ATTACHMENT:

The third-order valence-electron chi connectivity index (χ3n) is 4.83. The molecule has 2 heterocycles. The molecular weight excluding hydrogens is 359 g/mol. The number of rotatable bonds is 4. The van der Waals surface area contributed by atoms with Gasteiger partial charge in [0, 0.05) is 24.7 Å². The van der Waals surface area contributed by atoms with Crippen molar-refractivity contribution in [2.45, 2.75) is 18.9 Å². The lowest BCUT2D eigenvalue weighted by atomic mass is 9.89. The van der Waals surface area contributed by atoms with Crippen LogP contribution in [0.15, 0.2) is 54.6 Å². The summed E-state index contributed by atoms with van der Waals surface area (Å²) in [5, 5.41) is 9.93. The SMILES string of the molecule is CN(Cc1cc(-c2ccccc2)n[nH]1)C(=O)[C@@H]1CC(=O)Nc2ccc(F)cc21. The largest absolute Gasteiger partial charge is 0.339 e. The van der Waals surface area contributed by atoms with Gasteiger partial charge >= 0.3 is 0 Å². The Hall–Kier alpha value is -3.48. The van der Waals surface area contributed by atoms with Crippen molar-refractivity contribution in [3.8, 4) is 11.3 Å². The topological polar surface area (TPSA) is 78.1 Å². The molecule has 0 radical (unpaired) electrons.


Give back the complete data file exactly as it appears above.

The third-order valence-electron chi connectivity index (χ3n) is 4.83. The molecule has 2 heterocycles. The molecular weight excluding hydrogens is 359 g/mol. The number of rotatable bonds is 4. The van der Waals surface area contributed by atoms with Gasteiger partial charge in [0, 0.05) is 24.7 Å². The van der Waals surface area contributed by atoms with Crippen molar-refractivity contribution in [2.45, 2.75) is 18.9 Å². The lowest BCUT2D eigenvalue weighted by atomic mass is 9.89. The van der Waals surface area contributed by atoms with Crippen LogP contribution in [0.15, 0.2) is 54.6 Å². The summed E-state index contributed by atoms with van der Waals surface area (Å²) in [5, 5.41) is 9.93. The SMILES string of the molecule is CN(Cc1cc(-c2ccccc2)n[nH]1)C(=O)[C@@H]1CC(=O)Nc2ccc(F)cc21. The largest absolute Gasteiger partial charge is 0.339 e. The van der Waals surface area contributed by atoms with Gasteiger partial charge >= 0.3 is 0 Å². The Hall–Kier alpha value is -3.48. The van der Waals surface area contributed by atoms with Crippen molar-refractivity contribution in [3.8, 4) is 11.3 Å². The topological polar surface area (TPSA) is 78.1 Å². The molecule has 0 radical (unpaired) electrons.